Yogic philosophy talks about various dispositions of man and often touts the sattvic personality as something pure and high and somehow closer to God. I was under just such an illusion when I approached my Master with this very question once upon a time. I asked Him.
“Baba, do I have to be a vegetarian?”
He answered. “Hey, if God is everything in this Universe, then God is you, and me, and the cow, and the guy who kills the cow, too. God is eating the cow and God is being eaten, too. So not to make yourself crazy thinking about all this and that. Just do what you are doing and be as a being. That’s what all the sages say. But stay away from too much red meat because of the cholesterol.” This is how he answered me about a year into our relationship.
I am Shivnetra yogi. My disposition is of a sattvic nature for many reasons of this and that. And I’m quite fond of tandoori chicken and a good steak once in a while. And still, 10 years into my relationship with the Master, an ascetic yogi of the aghor-nath sampradaya and of tamasic disposition, who was most often a vegetarian, He did begin to wean me off the meat.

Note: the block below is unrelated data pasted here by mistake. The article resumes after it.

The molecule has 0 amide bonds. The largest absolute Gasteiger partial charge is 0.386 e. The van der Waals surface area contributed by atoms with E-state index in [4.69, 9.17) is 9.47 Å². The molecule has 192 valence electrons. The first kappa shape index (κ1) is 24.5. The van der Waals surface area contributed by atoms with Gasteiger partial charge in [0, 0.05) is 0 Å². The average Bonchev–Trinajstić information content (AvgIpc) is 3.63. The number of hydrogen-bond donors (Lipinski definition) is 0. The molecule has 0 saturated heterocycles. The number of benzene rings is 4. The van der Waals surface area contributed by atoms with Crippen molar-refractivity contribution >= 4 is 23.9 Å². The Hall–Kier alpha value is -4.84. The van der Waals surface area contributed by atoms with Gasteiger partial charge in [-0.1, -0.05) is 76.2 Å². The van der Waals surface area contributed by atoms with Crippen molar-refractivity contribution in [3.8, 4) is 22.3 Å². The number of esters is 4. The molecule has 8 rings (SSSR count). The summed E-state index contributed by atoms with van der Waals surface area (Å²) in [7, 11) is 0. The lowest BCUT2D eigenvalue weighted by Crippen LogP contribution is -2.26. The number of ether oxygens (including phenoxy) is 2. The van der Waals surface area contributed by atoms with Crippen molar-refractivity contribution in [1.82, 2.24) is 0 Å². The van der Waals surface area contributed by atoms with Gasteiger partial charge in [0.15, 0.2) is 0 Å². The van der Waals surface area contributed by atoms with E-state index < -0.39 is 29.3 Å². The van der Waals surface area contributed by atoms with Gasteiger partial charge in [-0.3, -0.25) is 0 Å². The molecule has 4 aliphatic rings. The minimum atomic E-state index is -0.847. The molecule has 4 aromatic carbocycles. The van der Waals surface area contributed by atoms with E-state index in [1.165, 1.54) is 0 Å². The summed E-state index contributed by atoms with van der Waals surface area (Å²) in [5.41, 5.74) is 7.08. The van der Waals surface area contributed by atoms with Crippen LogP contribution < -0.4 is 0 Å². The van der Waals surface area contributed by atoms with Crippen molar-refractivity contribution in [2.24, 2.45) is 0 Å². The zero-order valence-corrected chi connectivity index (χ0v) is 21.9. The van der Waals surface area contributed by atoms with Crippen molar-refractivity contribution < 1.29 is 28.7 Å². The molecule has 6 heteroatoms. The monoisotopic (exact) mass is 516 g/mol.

Yes, there seems to be a connection between, not only the foods we put into our mouth and our spiritual inclinations, but the condition of our overall health, in mind as well as body.
“Not to force anything, but to do it all with a great love.” This was another applicable teaching to this question. As well as His advice to bust it out with a good hamburger whenever someone felt a bout of imbalance coming on.
…is a Saiva Tantrika, Gyana Yogi and founder of Uma Maheshwara Yoga & Ayurveda. David has an MA in Semiotics, lives in Japan with his family and works as a coach in L & D, devoting his time to developing science-based tools and programs that help people reach the fullest potential of the human condition.